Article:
Crossing Mexico Conference

Posted on February 27th, 2017 by jakub

Crossing Mexico / Migration & Human Rights in the Age of Criminal Politics

The New School, New York University, and Princeton University

March 10-13, 2015

These paired conferences sought to enrich understandings of and bring visibility to the increasingly complex and violent processes that characterize contemporary Mexican and Central American migration north. From the violent population displacements in Central America and countless migrant deaths and disappearances in Mexico to the for-profit detention and deportation regime in the United States, the entire migratory formation has been enveloped by a human rights catastrophe of unprecedented proportions. The conferences convened scholars, artists, and activists to share work and experiences in order to imagine pathways for action.

 

Remains, Justice, and Memory

Diana Taylor is University Professor and Professor of Performance Studies and Spanish at NYU.

Aldo Ledon Pereira is a human rights activist and part of Voces Mesoamericanas, an organization that promotes the protection of rights of migrant indigenous communities in Mexico and their places of destination.

Marta Sánchez Soler has been cofounder and coordinator of Movimiento Migrante Mesoamericano de since April 2006.

Pablo Dominguez Galbraith is currently a PhD Candidate in the Department of Spanish and Portuguese at Princeton University.

Oscar Martínez Keynote: Los migrantes que no importan

Óscar Martínez writes for ElFaro.net, the first online newspaper in Latin America. The original edition of his book Los migrantes que no importan (The Beast) was published in 2010 by Icaria and El Faro, with a second edition by Mexico’ssur+Ediciones in 2012.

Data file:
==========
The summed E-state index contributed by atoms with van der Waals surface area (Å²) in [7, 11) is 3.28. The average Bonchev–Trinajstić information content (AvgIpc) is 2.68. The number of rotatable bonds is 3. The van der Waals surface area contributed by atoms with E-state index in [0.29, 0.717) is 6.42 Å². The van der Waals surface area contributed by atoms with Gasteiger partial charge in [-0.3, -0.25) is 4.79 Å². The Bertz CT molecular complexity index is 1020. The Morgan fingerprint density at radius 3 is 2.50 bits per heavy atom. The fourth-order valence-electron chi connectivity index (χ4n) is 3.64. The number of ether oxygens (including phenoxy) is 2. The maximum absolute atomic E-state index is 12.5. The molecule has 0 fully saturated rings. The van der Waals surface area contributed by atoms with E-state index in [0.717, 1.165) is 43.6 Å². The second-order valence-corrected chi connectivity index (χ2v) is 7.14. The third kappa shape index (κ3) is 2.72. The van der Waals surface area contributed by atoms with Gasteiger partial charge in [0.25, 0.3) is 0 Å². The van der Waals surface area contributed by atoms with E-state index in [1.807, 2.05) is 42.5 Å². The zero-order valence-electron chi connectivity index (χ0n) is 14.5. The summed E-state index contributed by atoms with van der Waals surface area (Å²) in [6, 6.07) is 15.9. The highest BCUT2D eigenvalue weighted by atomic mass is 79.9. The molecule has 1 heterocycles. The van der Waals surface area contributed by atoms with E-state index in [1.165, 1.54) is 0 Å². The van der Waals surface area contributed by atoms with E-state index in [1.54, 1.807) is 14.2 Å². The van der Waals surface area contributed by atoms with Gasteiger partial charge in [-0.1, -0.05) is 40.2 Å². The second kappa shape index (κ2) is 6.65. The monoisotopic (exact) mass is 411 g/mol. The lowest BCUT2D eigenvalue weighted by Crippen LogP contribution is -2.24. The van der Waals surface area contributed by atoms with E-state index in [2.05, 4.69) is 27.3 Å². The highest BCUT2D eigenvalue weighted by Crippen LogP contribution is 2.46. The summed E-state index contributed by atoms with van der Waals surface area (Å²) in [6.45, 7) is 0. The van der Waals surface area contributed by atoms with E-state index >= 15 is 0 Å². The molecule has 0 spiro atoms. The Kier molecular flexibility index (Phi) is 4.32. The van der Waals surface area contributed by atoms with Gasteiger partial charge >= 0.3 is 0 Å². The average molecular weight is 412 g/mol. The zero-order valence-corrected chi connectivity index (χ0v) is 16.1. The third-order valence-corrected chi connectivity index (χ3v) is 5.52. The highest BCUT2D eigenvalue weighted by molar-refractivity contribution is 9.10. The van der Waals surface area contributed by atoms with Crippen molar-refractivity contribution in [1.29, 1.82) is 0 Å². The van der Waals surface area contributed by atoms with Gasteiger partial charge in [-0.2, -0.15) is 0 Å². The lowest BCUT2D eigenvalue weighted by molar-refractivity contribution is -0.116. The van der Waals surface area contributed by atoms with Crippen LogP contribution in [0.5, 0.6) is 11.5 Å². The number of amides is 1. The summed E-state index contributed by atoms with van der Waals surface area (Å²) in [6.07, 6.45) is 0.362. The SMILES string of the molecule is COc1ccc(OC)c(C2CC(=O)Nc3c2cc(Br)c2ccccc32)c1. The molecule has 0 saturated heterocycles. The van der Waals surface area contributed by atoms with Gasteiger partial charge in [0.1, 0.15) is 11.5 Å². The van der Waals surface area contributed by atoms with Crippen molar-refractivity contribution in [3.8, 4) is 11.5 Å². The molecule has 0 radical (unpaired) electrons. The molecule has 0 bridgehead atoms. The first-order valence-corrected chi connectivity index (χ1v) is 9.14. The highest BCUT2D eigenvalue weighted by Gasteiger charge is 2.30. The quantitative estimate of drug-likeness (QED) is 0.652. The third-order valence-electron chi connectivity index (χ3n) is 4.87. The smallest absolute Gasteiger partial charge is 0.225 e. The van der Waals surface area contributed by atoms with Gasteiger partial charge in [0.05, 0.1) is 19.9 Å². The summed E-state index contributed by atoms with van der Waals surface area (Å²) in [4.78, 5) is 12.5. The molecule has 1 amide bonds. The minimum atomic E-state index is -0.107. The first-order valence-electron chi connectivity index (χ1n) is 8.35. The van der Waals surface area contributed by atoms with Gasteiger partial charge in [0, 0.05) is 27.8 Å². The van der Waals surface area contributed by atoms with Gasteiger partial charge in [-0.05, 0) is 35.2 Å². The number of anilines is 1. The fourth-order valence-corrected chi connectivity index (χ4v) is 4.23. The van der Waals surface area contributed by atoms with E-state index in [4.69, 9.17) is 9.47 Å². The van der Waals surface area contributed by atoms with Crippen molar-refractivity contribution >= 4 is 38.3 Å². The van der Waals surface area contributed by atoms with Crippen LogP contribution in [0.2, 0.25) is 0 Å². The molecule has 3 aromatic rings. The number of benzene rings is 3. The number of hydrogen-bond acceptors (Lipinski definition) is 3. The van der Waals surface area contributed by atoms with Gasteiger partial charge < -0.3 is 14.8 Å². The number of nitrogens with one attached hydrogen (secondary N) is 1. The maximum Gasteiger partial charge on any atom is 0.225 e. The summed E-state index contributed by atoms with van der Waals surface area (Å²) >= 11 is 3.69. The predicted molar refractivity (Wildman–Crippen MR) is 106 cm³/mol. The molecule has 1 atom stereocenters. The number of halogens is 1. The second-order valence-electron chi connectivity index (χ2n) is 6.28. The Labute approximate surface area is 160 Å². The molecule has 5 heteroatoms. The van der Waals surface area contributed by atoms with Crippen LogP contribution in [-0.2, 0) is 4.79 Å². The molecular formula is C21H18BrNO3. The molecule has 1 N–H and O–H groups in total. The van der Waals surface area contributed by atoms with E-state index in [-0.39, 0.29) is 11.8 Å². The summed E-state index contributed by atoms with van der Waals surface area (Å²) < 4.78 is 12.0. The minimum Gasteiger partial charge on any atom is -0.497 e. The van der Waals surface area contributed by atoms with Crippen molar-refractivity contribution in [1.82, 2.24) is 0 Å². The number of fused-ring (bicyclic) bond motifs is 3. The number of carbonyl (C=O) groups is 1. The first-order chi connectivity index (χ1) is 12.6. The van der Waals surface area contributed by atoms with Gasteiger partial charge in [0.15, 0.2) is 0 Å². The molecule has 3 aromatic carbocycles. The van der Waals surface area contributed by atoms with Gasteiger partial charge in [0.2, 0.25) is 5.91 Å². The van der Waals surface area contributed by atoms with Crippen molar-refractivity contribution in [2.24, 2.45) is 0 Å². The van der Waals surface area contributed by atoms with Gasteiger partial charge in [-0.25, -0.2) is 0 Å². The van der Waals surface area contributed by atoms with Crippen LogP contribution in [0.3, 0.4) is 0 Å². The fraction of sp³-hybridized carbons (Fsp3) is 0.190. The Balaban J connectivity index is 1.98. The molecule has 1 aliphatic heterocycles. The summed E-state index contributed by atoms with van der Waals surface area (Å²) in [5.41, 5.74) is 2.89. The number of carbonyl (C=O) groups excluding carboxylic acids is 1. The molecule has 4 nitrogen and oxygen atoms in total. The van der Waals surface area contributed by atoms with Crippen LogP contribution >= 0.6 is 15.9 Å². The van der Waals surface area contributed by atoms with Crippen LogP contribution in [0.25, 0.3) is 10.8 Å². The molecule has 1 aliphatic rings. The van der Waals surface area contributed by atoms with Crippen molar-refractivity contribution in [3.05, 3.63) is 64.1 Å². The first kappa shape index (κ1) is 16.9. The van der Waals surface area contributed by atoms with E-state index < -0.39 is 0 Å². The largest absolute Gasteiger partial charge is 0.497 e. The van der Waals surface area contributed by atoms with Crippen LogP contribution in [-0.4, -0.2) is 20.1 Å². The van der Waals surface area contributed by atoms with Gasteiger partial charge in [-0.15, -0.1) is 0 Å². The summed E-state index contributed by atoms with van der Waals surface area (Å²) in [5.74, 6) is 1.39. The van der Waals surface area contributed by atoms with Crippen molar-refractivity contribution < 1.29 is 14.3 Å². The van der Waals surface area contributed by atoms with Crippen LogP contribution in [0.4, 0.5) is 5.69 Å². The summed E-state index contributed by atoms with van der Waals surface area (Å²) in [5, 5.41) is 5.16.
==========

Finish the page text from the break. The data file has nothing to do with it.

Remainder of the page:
Marcial Godoy-Anativia is a sociocultural anthropologist and the Managing Director of the Hemispheric Institute of Performance and Politics at New York University.

Migrating Violencias—From Ciudad Juarez to Ayotzinapa

Rossana Reguillo is a researcher (Investigadora Nacional, Sistema Nacional de Investigadores—level III) and a member of the Mexican Academy of Sciences. She is a professor in the department of Sociocultural Studies at the ITESO.

María Josefina Saldaña-Portillo is an Associate Professor of Social and Cultural Analysis and the Director of Undergraduate Studies at NYU.

Rita Laura Segato is from Argentina and has a doctorate degree in anthropology. Currently, she is a professor at Universidad de Brasilia and a top-level researcher at the Consejo Nacional de Investigaciones de Brasil.

Melissa Amezcua Yepiz is a PhD candidate in Sociology and History at The New School for Social Research.

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